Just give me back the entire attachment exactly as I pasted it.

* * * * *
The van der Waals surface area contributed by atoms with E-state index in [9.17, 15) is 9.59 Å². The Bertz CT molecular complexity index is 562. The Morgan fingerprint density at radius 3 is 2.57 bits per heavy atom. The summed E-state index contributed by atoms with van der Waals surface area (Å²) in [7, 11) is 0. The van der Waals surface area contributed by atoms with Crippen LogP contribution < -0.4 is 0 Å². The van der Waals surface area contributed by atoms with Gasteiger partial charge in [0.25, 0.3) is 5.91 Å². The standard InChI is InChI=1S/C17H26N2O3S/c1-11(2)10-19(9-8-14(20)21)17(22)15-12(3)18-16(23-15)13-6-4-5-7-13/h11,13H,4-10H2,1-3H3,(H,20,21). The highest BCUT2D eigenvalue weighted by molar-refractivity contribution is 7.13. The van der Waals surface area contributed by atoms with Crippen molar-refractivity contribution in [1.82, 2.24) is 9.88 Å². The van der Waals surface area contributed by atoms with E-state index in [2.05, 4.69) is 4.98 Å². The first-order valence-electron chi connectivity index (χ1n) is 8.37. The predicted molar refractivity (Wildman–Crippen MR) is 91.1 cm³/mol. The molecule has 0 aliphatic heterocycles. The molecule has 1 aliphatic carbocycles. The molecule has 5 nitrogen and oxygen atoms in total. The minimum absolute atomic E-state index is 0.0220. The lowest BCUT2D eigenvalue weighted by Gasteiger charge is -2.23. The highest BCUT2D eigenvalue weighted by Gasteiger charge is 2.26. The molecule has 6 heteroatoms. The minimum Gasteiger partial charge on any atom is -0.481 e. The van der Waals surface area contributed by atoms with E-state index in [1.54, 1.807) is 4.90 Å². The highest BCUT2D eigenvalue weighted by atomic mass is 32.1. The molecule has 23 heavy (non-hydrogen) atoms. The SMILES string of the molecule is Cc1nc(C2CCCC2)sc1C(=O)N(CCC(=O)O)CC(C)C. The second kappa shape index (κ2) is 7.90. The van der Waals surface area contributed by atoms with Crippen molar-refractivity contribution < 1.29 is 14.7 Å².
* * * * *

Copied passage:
The van der Waals surface area contributed by atoms with E-state index in [9.17, 15) is 9.59 Å². The Bertz CT molecular complexity index is 562. The Morgan fingerprint density at radius 3 is 2.57 bits per heavy atom. The summed E-state index contributed by atoms with van der Waals surface area (Å²) in [7, 11) is 0. The van der Waals surface area contributed by atoms with Crippen LogP contribution < -0.4 is 0 Å². The van der Waals surface area contributed by atoms with Gasteiger partial charge in [0.25, 0.3) is 5.91 Å². The standard InChI is InChI=1S/C17H26N2O3S/c1-11(2)10-19(9-8-14(20)21)17(22)15-12(3)18-16(23-15)13-6-4-5-7-13/h11,13H,4-10H2,1-3H3,(H,20,21). The highest BCUT2D eigenvalue weighted by molar-refractivity contribution is 7.13. The van der Waals surface area contributed by atoms with Crippen molar-refractivity contribution in [1.82, 2.24) is 9.88 Å². The van der Waals surface area contributed by atoms with E-state index in [2.05, 4.69) is 4.98 Å². The first-order valence-electron chi connectivity index (χ1n) is 8.37. The predicted molar refractivity (Wildman–Crippen MR) is 91.1 cm³/mol. The molecule has 0 aliphatic heterocycles. The molecule has 1 aliphatic carbocycles. The molecule has 5 nitrogen and oxygen atoms in total. The minimum absolute atomic E-state index is 0.0220. The lowest BCUT2D eigenvalue weighted by Gasteiger charge is -2.23. The highest BCUT2D eigenvalue weighted by Gasteiger charge is 2.26. The molecule has 6 heteroatoms. The minimum Gasteiger partial charge on any atom is -0.481 e. The van der Waals surface area contributed by atoms with E-state index in [1.54, 1.807) is 4.90 Å². The highest BCUT2D eigenvalue weighted by atomic mass is 32.1. The molecule has 23 heavy (non-hydrogen) atoms. The SMILES string of the molecule is Cc1nc(C2CCCC2)sc1C(=O)N(CCC(=O)O)CC(C)C. The second kappa shape index (κ2) is 7.90. The van der Waals surface area contributed by atoms with Crippen molar-refractivity contribution < 1.29 is 14.7 Å².